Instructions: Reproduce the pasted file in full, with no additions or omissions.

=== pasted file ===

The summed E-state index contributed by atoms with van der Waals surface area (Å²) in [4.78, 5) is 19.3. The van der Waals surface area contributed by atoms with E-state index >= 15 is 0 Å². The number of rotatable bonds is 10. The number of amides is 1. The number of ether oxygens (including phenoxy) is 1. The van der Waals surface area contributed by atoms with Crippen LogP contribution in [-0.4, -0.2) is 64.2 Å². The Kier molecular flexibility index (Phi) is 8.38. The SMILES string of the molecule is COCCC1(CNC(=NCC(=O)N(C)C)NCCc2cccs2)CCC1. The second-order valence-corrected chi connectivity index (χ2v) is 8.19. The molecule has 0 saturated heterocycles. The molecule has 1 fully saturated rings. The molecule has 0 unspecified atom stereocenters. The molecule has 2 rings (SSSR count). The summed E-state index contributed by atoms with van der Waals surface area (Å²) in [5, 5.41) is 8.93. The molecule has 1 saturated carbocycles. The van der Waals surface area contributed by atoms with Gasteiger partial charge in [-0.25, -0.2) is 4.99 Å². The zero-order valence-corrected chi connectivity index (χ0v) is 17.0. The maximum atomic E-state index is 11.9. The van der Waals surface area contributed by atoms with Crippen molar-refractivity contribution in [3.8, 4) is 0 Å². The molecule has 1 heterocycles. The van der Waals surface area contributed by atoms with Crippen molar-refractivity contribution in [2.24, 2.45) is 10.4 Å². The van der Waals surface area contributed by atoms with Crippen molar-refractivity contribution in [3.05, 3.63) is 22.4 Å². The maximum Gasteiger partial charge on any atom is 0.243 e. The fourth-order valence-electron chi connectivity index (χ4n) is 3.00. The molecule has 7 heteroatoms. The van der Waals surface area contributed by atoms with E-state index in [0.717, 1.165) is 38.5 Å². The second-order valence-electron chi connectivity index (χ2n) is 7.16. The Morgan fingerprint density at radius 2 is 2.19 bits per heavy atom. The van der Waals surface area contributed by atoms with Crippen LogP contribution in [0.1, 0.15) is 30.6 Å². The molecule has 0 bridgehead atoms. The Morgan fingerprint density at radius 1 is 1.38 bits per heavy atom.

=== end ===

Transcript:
The summed E-state index contributed by atoms with van der Waals surface area (Å²) in [4.78, 5) is 19.3. The van der Waals surface area contributed by atoms with E-state index >= 15 is 0 Å². The number of rotatable bonds is 10. The number of amides is 1. The number of ether oxygens (including phenoxy) is 1. The van der Waals surface area contributed by atoms with Crippen LogP contribution in [-0.4, -0.2) is 64.2 Å². The Kier molecular flexibility index (Phi) is 8.38. The SMILES string of the molecule is COCCC1(CNC(=NCC(=O)N(C)C)NCCc2cccs2)CCC1. The second-order valence-corrected chi connectivity index (χ2v) is 8.19. The molecule has 0 saturated heterocycles. The molecule has 1 fully saturated rings. The molecule has 0 unspecified atom stereocenters. The molecule has 2 rings (SSSR count). The summed E-state index contributed by atoms with van der Waals surface area (Å²) in [5, 5.41) is 8.93. The molecule has 1 saturated carbocycles. The van der Waals surface area contributed by atoms with Gasteiger partial charge in [-0.25, -0.2) is 4.99 Å². The zero-order valence-corrected chi connectivity index (χ0v) is 17.0. The maximum atomic E-state index is 11.9. The van der Waals surface area contributed by atoms with Crippen molar-refractivity contribution in [3.8, 4) is 0 Å². The molecule has 1 heterocycles. The van der Waals surface area contributed by atoms with Crippen molar-refractivity contribution in [2.24, 2.45) is 10.4 Å². The van der Waals surface area contributed by atoms with Crippen molar-refractivity contribution in [3.05, 3.63) is 22.4 Å². The maximum Gasteiger partial charge on any atom is 0.243 e. The fourth-order valence-electron chi connectivity index (χ4n) is 3.00. The molecule has 7 heteroatoms. The van der Waals surface area contributed by atoms with E-state index in [0.717, 1.165) is 38.5 Å². The second-order valence-electron chi connectivity index (χ2n) is 7.16. The Morgan fingerprint density at radius 2 is 2.19 bits per heavy atom. The van der Waals surface area contributed by atoms with Crippen LogP contribution in [0.1, 0.15) is 30.6 Å². The molecule has 0 bridgehead atoms. The Morgan fingerprint density at radius 1 is 1.38 bits per heavy atom.